Cyberspace Law (Law 5793)
1. Sessions. The class meets Tuesday nights from 7:30 to 9:10 from January 8 to April 23, excluding February 19 (President’s Day) and March 5 (Spring Break).
2. Prerequisites. This class is a general survey class. Thus, the only prerequisites are the completion of first year courses and some experience using the Internet.
3. Curriculum Overlaps. This class has significant overlaps with both Internet Law and E-Commerce Law, and I discourage you from taking this class if you’ve taken or will take either of those classes. The class also partially overlaps Digital Law.com, Computer Law Seminar (Davis/Boustani), and Digital Property, although students rarely find such overlaps problematic.
4. High Tech Certificate. The class is approved for credit towards the High Technology Law Certificate.
5. Final Exam. The final exam will be on May 2 at 6:00 pm. The class is graded solely on the final exam. Historically, there have been 1/3 As and 10% Cs. The final exam will probably be 1½ hours long with 2 questions. The exam is very practice-oriented and will emphasize your problem-solving skills. You are strongly encouraged to review the prior years’ exams to understand the exam structure. You can find the prior years’ exams and sample answers at my website (note the law may have changed in the interim).
6. Casebook. The class reader is the only required reading (except for any materials I distribute during the semester). If you want additional reading, a number of supplementary books and treatises are available. I can guide you in selecting one of those readers if you want.
7. Papers. A paper is not required as part of the class. However, I will be happy to assist you with your papers on an informal basis. Suggested paper topics are available at http://eric_goldman.tripod.com/scucyberlawclass/issues.htm. Additional paper resources are available from my cyberspace law resources list at http://eric_goldman.tripod.com/scucyberlawclass/tablecase.htm. If you want me to act as your faculty advisor, please note the following:
· I can take no more than 3 students
· All requests must be made by January 18, 2001—NO EXCEPTIONS
· With your request, submit a schedule of deliverables. You should adhere faithfully to this schedule
· You must handle all administrative compliance and paperwork
· You must use the paper to fulfill the High Tech certificate or plan to publish the paper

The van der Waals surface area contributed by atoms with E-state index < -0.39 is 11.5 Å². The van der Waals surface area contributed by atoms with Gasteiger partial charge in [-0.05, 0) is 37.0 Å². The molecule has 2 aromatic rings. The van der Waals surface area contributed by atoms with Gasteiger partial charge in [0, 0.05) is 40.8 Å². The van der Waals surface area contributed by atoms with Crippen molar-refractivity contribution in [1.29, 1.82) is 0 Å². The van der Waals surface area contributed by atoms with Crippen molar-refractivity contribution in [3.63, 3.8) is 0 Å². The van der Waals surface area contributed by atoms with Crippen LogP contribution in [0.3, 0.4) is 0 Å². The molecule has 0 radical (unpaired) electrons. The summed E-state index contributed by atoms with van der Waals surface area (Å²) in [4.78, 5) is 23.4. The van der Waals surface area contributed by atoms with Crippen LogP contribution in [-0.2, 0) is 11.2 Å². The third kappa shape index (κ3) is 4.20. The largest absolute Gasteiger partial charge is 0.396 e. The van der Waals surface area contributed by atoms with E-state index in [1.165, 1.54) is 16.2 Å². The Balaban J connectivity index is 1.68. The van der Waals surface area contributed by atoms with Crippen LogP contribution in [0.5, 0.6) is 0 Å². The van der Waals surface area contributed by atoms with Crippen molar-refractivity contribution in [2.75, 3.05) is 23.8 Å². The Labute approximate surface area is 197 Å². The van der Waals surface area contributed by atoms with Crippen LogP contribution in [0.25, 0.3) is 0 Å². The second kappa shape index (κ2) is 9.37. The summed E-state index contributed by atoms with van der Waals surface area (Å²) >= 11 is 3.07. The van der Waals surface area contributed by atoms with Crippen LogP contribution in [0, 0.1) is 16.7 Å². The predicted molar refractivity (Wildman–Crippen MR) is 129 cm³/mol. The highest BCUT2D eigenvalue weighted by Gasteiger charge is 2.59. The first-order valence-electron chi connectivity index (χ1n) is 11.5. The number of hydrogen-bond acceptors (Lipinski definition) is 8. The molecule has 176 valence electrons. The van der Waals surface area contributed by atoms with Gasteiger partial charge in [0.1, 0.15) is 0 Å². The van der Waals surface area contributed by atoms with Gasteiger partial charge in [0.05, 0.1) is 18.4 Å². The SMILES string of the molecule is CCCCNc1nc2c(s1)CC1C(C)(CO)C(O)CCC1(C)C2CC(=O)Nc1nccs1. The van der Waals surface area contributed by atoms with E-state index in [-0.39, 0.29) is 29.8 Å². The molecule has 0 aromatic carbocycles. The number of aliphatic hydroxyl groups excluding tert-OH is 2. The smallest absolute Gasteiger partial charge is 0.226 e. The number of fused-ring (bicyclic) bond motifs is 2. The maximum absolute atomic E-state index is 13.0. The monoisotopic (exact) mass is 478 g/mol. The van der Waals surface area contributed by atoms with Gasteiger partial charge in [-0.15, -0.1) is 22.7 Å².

8. Email List. The class has an email list for announcements and other messages. I maintain the list using the email addresses provided to me by the Records Office. If you want to change your email address, please let me know.
9. Office Hours. I don’t have regularly scheduled on-campus office hours, but I can meet with you at my offices or otherwise by appointment. I am also always available by email to answer questions; however, in particularly busy times, I may take a few days to reply.
10. Academic Freedom. The class necessarily requires us to discuss the full range of human behavior. If you have any concerns about topic coverage, you should see me ASAP.
11. Jobs. I can consult with you about your job searching efforts. I can be most helpful in the early part of the semester. If you want my help, email me your resume (in the text of the email, not as an attachment) and some proposed times you might be able to meet me at my office.
12. Contact Information.
8000 Marina Blvd., 5th floor
Brisbane, CA 94005
Phone: (650) 616-6536
Fax: (650) 532-1269 x1379
Driving directions from Santa Clara: 101N to Sierra Point Parkway. Turn right. 8000 Marina Blvd. is the 8 story building behind Hitachi. Come to the 5th floor.
More course-related materials, including an electronic copy of this syllabus, are available at http://eric_goldman.tripod.com.
CLASS SCHEDULE AND READING LIST
1. Introduction to Cyberspace (January 8 and 15)
Topics: Internet technologies, Internet business models, the Commerce Clause and state action
ACLU v. Reno (CDA I District Ct. facts only) page 5
La Ligue Contre le Racisme et l’Antisemitisme v. Yahoo (Paris County Ct. Nov. 2000) 25
Yahoo v. La Ligue Contre le Racisme et l’Antisemitisme (US Nov. 2001) 46
State v. Heckel (Washington Supreme Ct.) 57
2. Jurisdiction and Venue (January 22)
GUEST LECTURER: Chuck Schwab
Millennium Enterprises v. Millennium Music (Jan. 1999) 67
3. Contracts (January 29)
Topics: Clickthrough Agreements, UCITA, UETA/E-Sign
15 USC §§7001-7006 (exclude §7005) 86
Hill v. Gateway 2000 (7th Cir.) 92
Specht v. Netscape Communications (July 2001) 95
4. Copyrights, Trespass and Protecting Factual Data (February 5 and 12)
Topics: Linking, Framing, Scraping, Caching, Circumvention
17 USC §512 116
eBay v. Bidder’s Edge (May 2000) 133
Ticketmaster v. Tickets.com (Aug. 2000) 147
Register.com v. Verio (Dec. 2000) 152
Intel v. Hamidi (Cal. Ct. App.) 167
Kelly v. Arriba Software (Dec. 1999) 185
Universal City Studios v. Corley (2nd Cir.) 192
5. Trademarks/Domain Names (February 26 and March 12)
Topics: Trademarks, Domain Names, Metatags and Keywords
People for the Ethical Treatment of Animals v. Doughney (4th Cir.) 247
Avery Dennison v. Sumpton (9th Cir.) 254
6. Privacy (March 19)
15 USC §§6501-6504 page 267
16 CFR Part 312 (implementing COPPA) 282
7. Pornography (March 26)
Topics: Obscenity, Child Pornography, Indecency, “Harmful to Minors” Speech
ACLU v. Reno (Sup. Ct. 1997) 299
8. Selected Information Torts (April 2)
Topics: CFAA, Spam, Defamation, Publicity/Privacy Rights, Harmful/Inaccurate Information
18 USC §1030 326
9. Intermediary Liability for User Content/Actions (April 9 and 16)
Reread 17 USC §512
47 USC §230 334
15 USC §1114 338
Zeran v. America Online (4th Cir.) 342
Schneider v. Amazon.com (Wash. Ct. App.) 350
A&M Records v. Napster (9th Cir.) 357
ALS Scan v. RemarQ Communities (4th Cir.) 374
Hendrickson v. eBay (Sept. 2001) 381
Reread Corley (focus on liability for linking discussion)
Lockheed Martin v. Network Solutions (9th Cir.) 395
10. ECPA and Catch-Up (April 23)